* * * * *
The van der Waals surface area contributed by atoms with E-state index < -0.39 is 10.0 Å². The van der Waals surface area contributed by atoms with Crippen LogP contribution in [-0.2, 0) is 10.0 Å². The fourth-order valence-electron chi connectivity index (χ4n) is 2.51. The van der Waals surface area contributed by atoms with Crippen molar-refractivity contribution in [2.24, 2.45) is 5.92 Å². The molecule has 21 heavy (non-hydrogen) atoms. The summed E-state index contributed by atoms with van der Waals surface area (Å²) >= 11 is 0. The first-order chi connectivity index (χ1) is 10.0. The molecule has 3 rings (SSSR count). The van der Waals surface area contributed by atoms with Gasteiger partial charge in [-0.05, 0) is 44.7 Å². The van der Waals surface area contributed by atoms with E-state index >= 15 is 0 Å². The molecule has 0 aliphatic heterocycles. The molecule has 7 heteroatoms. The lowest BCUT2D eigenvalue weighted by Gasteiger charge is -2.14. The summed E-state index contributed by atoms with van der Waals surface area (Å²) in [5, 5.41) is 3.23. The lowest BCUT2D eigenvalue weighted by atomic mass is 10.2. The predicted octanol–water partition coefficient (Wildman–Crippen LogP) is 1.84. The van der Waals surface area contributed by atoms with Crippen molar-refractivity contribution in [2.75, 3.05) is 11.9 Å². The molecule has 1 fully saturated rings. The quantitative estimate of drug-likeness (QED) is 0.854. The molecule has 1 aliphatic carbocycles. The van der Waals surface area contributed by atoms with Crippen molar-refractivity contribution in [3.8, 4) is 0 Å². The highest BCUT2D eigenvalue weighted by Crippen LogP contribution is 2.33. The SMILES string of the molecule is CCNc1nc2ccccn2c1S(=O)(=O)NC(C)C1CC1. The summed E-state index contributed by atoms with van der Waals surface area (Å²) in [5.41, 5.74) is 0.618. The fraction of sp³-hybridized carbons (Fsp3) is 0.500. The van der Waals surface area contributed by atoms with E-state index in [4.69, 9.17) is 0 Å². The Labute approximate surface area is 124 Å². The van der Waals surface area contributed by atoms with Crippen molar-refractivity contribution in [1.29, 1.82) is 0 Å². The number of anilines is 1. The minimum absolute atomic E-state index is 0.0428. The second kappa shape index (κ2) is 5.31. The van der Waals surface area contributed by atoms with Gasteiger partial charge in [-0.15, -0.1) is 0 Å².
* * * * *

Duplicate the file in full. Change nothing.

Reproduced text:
The van der Waals surface area contributed by atoms with E-state index < -0.39 is 10.0 Å². The van der Waals surface area contributed by atoms with Crippen LogP contribution in [-0.2, 0) is 10.0 Å². The fourth-order valence-electron chi connectivity index (χ4n) is 2.51. The van der Waals surface area contributed by atoms with Crippen molar-refractivity contribution in [2.24, 2.45) is 5.92 Å². The molecule has 21 heavy (non-hydrogen) atoms. The summed E-state index contributed by atoms with van der Waals surface area (Å²) >= 11 is 0. The first-order chi connectivity index (χ1) is 10.0. The molecule has 3 rings (SSSR count). The van der Waals surface area contributed by atoms with Gasteiger partial charge in [-0.05, 0) is 44.7 Å². The van der Waals surface area contributed by atoms with E-state index >= 15 is 0 Å². The molecule has 0 aliphatic heterocycles. The molecule has 7 heteroatoms. The lowest BCUT2D eigenvalue weighted by Gasteiger charge is -2.14. The summed E-state index contributed by atoms with van der Waals surface area (Å²) in [5, 5.41) is 3.23. The lowest BCUT2D eigenvalue weighted by atomic mass is 10.2. The predicted octanol–water partition coefficient (Wildman–Crippen LogP) is 1.84. The van der Waals surface area contributed by atoms with Crippen molar-refractivity contribution in [2.75, 3.05) is 11.9 Å². The molecule has 1 fully saturated rings. The quantitative estimate of drug-likeness (QED) is 0.854. The molecule has 1 aliphatic carbocycles. The van der Waals surface area contributed by atoms with Crippen molar-refractivity contribution in [3.8, 4) is 0 Å². The highest BCUT2D eigenvalue weighted by Crippen LogP contribution is 2.33. The SMILES string of the molecule is CCNc1nc2ccccn2c1S(=O)(=O)NC(C)C1CC1. The summed E-state index contributed by atoms with van der Waals surface area (Å²) in [5.41, 5.74) is 0.618. The fraction of sp³-hybridized carbons (Fsp3) is 0.500. The van der Waals surface area contributed by atoms with E-state index in [4.69, 9.17) is 0 Å². The Labute approximate surface area is 124 Å². The van der Waals surface area contributed by atoms with Crippen molar-refractivity contribution in [1.29, 1.82) is 0 Å². The number of anilines is 1. The minimum absolute atomic E-state index is 0.0428. The second kappa shape index (κ2) is 5.31. The van der Waals surface area contributed by atoms with Gasteiger partial charge in [-0.15, -0.1) is 0 Å².